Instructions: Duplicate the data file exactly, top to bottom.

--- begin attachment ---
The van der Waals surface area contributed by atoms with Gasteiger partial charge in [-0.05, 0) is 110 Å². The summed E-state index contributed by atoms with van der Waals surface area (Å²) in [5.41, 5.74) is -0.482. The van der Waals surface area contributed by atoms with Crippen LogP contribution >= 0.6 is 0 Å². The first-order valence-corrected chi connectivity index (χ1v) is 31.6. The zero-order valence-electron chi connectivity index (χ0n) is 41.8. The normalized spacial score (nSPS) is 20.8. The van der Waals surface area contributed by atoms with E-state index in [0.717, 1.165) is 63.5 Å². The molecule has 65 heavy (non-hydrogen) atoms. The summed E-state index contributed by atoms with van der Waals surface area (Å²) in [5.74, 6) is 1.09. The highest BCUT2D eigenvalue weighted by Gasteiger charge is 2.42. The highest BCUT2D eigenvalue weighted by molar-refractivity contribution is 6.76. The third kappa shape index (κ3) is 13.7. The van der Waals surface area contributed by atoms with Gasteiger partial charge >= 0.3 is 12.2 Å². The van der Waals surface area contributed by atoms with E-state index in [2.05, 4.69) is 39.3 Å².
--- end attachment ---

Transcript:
The van der Waals surface area contributed by atoms with Gasteiger partial charge in [-0.05, 0) is 110 Å². The summed E-state index contributed by atoms with van der Waals surface area (Å²) in [5.41, 5.74) is -0.482. The van der Waals surface area contributed by atoms with Crippen LogP contribution >= 0.6 is 0 Å². The first-order valence-corrected chi connectivity index (χ1v) is 31.6. The zero-order valence-electron chi connectivity index (χ0n) is 41.8. The normalized spacial score (nSPS) is 20.8. The van der Waals surface area contributed by atoms with E-state index in [0.717, 1.165) is 63.5 Å². The molecule has 65 heavy (non-hydrogen) atoms. The summed E-state index contributed by atoms with van der Waals surface area (Å²) in [5.74, 6) is 1.09. The highest BCUT2D eigenvalue weighted by Gasteiger charge is 2.42. The highest BCUT2D eigenvalue weighted by molar-refractivity contribution is 6.76. The third kappa shape index (κ3) is 13.7. The van der Waals surface area contributed by atoms with Gasteiger partial charge >= 0.3 is 12.2 Å². The van der Waals surface area contributed by atoms with E-state index in [2.05, 4.69) is 39.3 Å².